- The prequel comic for the first X-Men film featured the Silver Samurai as a mutant Yakuza enforcer who fought Logan shortly before the events of the movie. Harada shows up here as a normal (albeit well-trained) human with no powers, and it's clear he's never met Logan before. Instead, the Silver Samurai is Mariko's grandfather in a suit of Powered Armor.
- A justified example involving Ripple-Proof Memory. Prior to the release of the film, producer Lauren Donner Schuler went on record saying that the film made X-Men Origins: Wolverine and X-Men: The Last Stand non-canon. However, the film still references Logan's memories using scenes from X-Men: The Last Stand, and from X-Men Origins: Wolverine, namely Logan killing Jean at Alcatraz and finding Kayla "dead" in the forest. This is because it is established early on in the film that if Wolverine is successful, he will still remember the timeline that leads to the war with the Sentinels, which still exists, up until it diverges when Mystique no longer kills Trask. He himself points this by saying the history he knows is different than what new Xavier knows.
- Josh Helman's Colonel Stryker looks like a child compared to to Danny Huston's, who he would supposedly become in roughly 6 months. The actor looks the same in Apocalypse, which takes place several years after X-men Origins did in the original timeline.
- Hank invents a serum that can suppress mutations in this movie. This explains why he is seen as a normal human in X2 and how Xavier can walk during certain scenes, but creates a whole new plothole when they are shocked that a mutant cure has been developed in The Last Stand. Albeit it could just be because, unlike the serum, the cure supposedly has permanent effects.
- Bryan Singer has suggested in promotional material that several characters featured in this film as teenagers would have been born earlier, thanks to Days of Future Past rewriting the timeline. However, it's only been 10 years since the point of divergence so nobody "born much earlier" could possibly be older than 9 years old in 1983. Not to mention that Cyclops and co. look young for their age in the 2023-scene of Future Past.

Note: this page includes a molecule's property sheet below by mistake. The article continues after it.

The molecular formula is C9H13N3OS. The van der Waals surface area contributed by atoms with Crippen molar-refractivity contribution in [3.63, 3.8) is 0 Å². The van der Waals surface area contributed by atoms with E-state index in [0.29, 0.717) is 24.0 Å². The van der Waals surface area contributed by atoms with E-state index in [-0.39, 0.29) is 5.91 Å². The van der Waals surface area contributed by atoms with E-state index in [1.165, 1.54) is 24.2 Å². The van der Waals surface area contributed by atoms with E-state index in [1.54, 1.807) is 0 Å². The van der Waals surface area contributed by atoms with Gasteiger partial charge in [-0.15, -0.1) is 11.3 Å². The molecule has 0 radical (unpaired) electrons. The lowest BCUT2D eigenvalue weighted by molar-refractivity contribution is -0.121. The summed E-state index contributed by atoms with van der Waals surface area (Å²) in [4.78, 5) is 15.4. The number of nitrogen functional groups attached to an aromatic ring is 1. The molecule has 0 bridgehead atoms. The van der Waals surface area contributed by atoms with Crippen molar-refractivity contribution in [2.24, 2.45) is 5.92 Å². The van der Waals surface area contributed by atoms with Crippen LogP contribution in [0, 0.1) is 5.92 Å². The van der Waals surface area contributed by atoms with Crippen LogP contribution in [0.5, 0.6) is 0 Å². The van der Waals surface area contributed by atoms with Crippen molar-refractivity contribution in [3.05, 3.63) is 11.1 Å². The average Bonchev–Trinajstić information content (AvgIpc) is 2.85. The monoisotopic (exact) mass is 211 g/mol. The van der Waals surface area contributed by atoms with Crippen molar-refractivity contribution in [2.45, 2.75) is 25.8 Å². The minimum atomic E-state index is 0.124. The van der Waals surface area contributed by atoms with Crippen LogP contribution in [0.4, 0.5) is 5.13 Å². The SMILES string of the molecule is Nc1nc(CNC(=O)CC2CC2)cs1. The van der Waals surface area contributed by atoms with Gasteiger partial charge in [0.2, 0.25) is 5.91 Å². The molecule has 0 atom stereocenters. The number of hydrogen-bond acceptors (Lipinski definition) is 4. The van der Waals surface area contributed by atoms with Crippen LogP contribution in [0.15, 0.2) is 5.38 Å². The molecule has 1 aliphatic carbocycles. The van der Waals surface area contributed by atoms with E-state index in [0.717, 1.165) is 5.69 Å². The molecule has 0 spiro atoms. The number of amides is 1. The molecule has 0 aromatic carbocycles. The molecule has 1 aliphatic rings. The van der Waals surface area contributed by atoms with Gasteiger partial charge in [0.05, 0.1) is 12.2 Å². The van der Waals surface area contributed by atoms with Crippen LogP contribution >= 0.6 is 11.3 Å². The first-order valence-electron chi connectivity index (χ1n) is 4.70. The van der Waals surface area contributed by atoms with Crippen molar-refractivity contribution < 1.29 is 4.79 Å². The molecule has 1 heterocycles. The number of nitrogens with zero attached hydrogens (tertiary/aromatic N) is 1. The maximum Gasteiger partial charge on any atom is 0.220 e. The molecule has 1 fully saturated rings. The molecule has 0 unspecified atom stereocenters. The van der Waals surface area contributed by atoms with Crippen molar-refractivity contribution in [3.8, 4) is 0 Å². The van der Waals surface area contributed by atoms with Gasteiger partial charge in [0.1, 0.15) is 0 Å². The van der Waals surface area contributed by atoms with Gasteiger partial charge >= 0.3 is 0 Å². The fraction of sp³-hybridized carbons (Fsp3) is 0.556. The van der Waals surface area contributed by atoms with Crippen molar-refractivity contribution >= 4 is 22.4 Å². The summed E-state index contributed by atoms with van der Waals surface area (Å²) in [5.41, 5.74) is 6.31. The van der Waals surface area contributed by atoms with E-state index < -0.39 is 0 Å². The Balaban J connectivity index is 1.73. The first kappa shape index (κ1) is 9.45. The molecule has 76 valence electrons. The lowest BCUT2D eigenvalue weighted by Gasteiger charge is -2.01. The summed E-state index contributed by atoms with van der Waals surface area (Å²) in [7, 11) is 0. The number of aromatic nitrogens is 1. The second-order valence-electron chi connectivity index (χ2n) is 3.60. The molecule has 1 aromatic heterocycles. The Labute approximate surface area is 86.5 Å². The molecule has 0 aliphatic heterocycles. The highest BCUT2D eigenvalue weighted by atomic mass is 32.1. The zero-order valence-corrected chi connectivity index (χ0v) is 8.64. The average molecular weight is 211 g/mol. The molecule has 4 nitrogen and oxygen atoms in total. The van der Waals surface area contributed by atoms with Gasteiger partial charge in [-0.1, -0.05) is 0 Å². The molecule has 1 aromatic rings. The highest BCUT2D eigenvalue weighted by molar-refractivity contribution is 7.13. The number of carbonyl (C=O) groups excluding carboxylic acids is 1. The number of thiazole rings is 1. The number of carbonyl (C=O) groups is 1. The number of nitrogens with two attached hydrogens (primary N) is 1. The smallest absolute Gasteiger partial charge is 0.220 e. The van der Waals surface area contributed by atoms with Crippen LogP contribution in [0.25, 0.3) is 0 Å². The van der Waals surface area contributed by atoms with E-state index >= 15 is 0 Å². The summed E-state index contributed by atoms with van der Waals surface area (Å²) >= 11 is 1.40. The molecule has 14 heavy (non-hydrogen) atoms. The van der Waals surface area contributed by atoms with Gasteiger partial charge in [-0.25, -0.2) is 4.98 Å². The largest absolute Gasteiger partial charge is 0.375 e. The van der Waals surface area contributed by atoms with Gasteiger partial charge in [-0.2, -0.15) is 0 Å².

- Apocalypse, which depicts Cyclops and Storm as teenagers (and played by different teenage actors, no less) during the 1980's, despite getting cameos as children in the sixties-set First Class.
- Moira acts as though she's never met Xavier before (or any of the other characters present in First Class) when he and Hank visit her at the CIA offices, and it is claimed that this is due to the mind-wiping he did to her nearly two decades prior. Yet, from her description in First Class, she claims that she doesn't remember anything after she left the CIA compound, which would mean that she would still have memories of her first meeting with Charles and Hank and their initial experiment with Cerebro. She's also shown to be made aware by her superiors that Charles did something to her that caused her memory loss.
- Raven/Mystique claims that she acknowledged the first group of students at the Institute (Banshee, Beast, Charles, Erik and herself) as "X-Men" (and said it to them) while speaking with the new group as they fly towards Apocalypse's location in Egypt. Despite this, she is never have shown to have said a thing in First Class during their mission — Moira is the first character to refer to the team as "X-Men", and that only occurs after the mission is over and she's delivering her report to the CIA brass at the end of the film.
- The Phoenix Force enters Jean after she saves the team during the space mission, and it is established that this is this is the first time the cosmic entity has done so. This seemingly disregards the ending of Apocalypse, where Jean uses what appears to be the Phoenix Force for the first time to defeat the titular villain (and the imagery showing a phoenix awakening as she hovers in the air). Various reasons have been brought up to try to explain the discrepancy, including the (comic-only) explanation that the Phoenix Force causes "flare-ups" in its host prior to full possession, but no actual explanation or reason for the snarl (from either Jean or other characters) is given within the film itself.
- Both Xavier (canonically born in 1932) and Erik (canonically born in 1930) are both in their early-to-mid 60s by the point in the timeline where Dark Phoenix takes place, but are placed by James McAvoy and Michael Fassbender, who are both twenty-plus years younger than their characters at this pointnote . While Mystique (played by Jennifer Lawrence) is shown to have slower aging genes (a trait which carries over into later films), no such excuse is given for either Charles or Erik.
- The ending of Days of Future Past establishes that Charles remained the headmaster of his academy and Jean is shown alive and well and with her friends in the school. It is seemingly contradicted by the ending of Phoenix, where Jean is presumed dead after pulling a Heroic Sacrifice to stop Vuk, and Charles retired from his position as the headmaster due to his guilt for being partly responsible for Jean losing control, leaving Hank in charge of the school - which is now renamed Jean Greys School for Gifted Youngsters. Though given that Phoenix is shown flying through the atmosphere in the ending, and that the epilogue of Days of Future Past took place decades after this movie, presumably both Jean Grey and Charles decide to return to the team during the Time Skip offscreen.